There is some cleverness to the game. One of your characters can whistle to lure unsuspecting guards into ambushes, or one of your female gunfighters can put on a disguise and lure enemies to their doom, but more disciplined enemies will ignore such distractions, forcing you to be more creative in how you handle the situation. An optional mode allows you to pause the game to set up actions for your characters to execute simultaneously, a good way of taking out two guards who are permanently in each other's field of view.
Desperados III adds guns to the Blades of the Shogun mix and encourages a somewhat more aggressive style of play throughout. Each gun as a noise area which will alert guards in that zone, so you can be surprisingly aggressive in taking on enemies as long as you are also careful of what the consequences might be. Your sniper character - Dr. McCoy - is decidedly powerful in taking out enemies on watchtowers (whose disappearances tend to be easily missed by their comrades), but he is limited by ammo.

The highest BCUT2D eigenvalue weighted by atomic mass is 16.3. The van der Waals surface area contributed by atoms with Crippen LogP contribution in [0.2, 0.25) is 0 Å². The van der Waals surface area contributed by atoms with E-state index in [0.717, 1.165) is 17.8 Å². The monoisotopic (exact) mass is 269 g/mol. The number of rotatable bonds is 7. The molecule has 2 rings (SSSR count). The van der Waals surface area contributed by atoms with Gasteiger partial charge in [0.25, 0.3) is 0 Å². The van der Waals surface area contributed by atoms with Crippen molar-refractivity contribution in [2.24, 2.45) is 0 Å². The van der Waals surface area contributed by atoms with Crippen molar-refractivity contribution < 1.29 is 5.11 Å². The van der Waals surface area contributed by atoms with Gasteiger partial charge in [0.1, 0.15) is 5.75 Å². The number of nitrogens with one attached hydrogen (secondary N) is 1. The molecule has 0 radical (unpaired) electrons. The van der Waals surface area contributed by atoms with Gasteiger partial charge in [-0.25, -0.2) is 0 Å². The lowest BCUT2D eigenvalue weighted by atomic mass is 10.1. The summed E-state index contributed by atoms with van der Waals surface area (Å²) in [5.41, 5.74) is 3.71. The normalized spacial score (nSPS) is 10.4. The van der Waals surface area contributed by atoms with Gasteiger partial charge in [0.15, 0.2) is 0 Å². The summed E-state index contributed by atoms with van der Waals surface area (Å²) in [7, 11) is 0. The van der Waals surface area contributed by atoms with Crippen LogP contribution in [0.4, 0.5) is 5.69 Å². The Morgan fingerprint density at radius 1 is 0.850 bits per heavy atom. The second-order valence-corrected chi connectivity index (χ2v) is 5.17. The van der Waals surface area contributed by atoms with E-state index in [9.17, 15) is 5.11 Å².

The decidedly semi-realistic tone of the game takes a turn for the weird just before the halfway mark when you recruit a character who can use actual voodoo magic, including seizing control of an enemy's mind or "linking" two characters together so whatever happens to one, happens to both. This feels a bit weird (and even overpowered) when it first appears, but it later gives rise to some of the game's most inventive puzzles and challenges, so it's fair enough. Some of the moves you can pull off with Isabella (and her pet cat) will have the player giggling like a buffoon.